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The mental health benefits of learning a language

Illustration of several people each speaking a different language

Tips & tricks by Sarah Chamberlain

Learning a new language isn't just useful for communicating – it can work wonders for our mental health too. Sarah Chamberlain looks at how.

Back in our caveman days, we’d be problem-solving to find shelter and food in tough environments daily. Now, the kind of problem-solving we do is fairly different: organising a birthday party or trying desperately to remember a password, for example.

There is one common denominator between these vastly different periods in human history though: communication.

How we communicate with each other has been shown to excite neural pathways in our brains, helping us to develop cognitive processes like problem-solving, and positively affecting our mental health. And just like flexing our muscles at the gym, learning a new way to communicate exercises the brain to make it stronger cognitively. Brain training, essentially.

Personally, I’m already feeling the benefits of learning a new language, despite only being early on in my journey. So, I thought I would share some of the associated benefits with learning a new language, and inspire you to reap them too.

The endorphin rush: language learning helps fight depression and anxiety symptoms

Limited research on the connection between learning a new language and mental health exists. According to scientists, a lot more research is needed. But anxiety and depression can have detrimental effects on cognition, and studies so far have proven language learning improves brain cognition.

I’ve already noticed a difference in my memory. It surprises me how much I remember, finding the correct Spanish words and rules hiding in corners of my brain that I didn’t realise I even had storage space for.

Perhaps the biggest impact for me though is the positive way it makes me feel every day.

The small incremental wins along the way continue to deliver bursts of endorphins that improve my mood and give me something to be proud of.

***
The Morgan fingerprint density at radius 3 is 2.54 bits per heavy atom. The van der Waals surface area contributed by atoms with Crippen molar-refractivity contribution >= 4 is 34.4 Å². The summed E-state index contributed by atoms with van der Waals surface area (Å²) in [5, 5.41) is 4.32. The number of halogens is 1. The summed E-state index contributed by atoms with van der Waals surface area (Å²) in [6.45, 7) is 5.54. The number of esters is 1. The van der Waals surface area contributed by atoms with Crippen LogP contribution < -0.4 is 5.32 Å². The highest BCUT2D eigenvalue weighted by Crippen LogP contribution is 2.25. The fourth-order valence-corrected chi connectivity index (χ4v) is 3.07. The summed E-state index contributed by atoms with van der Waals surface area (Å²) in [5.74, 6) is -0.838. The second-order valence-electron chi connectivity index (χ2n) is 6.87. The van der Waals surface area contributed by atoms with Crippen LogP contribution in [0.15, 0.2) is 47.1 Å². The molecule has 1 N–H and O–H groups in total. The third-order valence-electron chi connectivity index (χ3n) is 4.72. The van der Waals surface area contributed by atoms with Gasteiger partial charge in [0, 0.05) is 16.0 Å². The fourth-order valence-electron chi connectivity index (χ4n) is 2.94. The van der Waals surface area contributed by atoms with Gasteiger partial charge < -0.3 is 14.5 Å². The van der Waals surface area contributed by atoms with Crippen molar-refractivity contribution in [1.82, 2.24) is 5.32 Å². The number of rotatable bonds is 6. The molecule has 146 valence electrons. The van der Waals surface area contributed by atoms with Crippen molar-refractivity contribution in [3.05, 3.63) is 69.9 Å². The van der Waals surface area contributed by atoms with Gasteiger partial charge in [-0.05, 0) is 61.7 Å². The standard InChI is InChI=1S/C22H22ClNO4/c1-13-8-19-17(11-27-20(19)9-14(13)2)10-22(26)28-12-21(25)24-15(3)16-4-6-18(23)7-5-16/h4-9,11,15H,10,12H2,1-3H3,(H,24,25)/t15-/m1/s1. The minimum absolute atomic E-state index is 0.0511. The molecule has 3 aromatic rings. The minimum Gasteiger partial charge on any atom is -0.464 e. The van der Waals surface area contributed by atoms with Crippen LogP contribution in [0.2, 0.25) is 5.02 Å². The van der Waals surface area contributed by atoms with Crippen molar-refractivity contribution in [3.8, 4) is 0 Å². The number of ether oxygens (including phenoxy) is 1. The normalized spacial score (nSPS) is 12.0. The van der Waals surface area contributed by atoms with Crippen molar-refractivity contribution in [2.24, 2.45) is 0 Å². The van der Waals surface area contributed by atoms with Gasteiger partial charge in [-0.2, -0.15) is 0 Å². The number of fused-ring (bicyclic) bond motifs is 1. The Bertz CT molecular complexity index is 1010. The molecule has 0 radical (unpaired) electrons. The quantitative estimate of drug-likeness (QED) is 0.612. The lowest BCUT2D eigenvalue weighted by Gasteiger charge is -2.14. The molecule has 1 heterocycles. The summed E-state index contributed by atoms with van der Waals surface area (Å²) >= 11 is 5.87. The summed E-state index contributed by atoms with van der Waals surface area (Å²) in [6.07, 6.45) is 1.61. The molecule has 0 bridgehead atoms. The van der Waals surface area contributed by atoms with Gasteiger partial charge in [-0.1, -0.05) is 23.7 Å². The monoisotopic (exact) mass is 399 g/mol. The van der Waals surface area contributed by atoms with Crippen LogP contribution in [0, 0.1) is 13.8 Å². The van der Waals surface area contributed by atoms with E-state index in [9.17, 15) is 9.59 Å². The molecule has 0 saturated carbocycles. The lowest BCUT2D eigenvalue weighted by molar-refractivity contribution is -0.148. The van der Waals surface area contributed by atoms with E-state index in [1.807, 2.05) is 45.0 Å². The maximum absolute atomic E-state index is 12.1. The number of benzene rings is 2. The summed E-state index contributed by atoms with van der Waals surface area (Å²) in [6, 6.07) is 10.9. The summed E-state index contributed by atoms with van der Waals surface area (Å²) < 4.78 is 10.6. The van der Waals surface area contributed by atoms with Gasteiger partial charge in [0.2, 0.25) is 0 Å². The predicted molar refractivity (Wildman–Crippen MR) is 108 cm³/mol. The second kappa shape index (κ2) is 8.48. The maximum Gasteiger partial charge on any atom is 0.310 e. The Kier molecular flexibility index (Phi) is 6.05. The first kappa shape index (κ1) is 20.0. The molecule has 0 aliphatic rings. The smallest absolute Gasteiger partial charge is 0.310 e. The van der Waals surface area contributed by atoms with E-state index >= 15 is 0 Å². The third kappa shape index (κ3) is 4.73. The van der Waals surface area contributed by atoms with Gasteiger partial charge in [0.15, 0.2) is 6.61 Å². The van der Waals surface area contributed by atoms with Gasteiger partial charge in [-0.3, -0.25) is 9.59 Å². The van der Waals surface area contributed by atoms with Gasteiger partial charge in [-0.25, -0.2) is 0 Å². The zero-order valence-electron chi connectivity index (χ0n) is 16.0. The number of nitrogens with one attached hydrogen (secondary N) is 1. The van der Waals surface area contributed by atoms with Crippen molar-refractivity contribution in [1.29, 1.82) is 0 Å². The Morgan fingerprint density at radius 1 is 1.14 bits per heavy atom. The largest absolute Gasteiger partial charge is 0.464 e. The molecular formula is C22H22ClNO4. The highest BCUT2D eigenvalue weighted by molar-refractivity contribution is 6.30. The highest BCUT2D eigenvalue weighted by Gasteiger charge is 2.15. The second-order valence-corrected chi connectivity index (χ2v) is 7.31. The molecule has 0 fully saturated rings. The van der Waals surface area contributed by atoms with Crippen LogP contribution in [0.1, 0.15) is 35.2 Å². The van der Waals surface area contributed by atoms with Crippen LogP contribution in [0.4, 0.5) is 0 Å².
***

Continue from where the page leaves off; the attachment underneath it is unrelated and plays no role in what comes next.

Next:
Of course, the process has its ups and downs. But when I’m engaged in learning, I can escape the toxicities of social media, negative habits, and self-destructive thoughts. Giving my brain something else to focus on, self-development reminds me of the exciting opportunities outside my bubble and the positive progression I’m capable of, lifting my self-esteem.

And I’m not alone. For example, learning German has helped alleviate the symptoms of depression for this person. They discuss how learning a new language helped them connect with the things they used to care about when depression and anxiety “made her world feel small”, and her options few.

I’ve set myself boundaries, dedicating 15 minutes to one hour a day to the process as a means of relieving my mind from the stresses and anxieties of life. I’ve found it especially helpful as I wind down for bed.

Improve cognitive functioning and reduce the risk of long-term problems like dementia

This isn’t something I’ve experienced yet, but it’s certainly a benefit everyone should be aware of.

Brain cognition is known to be affected in neurodevelopmental disorders like dementia, and new research suggests that language learning positively impacts cognitive functioning. Consequently, people who use their brains more by furthering language skills tend to have lower rates of developing dementia, Alzheimer’s and other memory problems later in life.

The best part is that you don’t have to take big leaps in language development to gain substantial mental health benefits. In one study, people who had never studied Spanish before or hadn't studied any language in the previous 10 years experienced cognitive benefits after just a few months of consistent learning. That’s pretty impressive.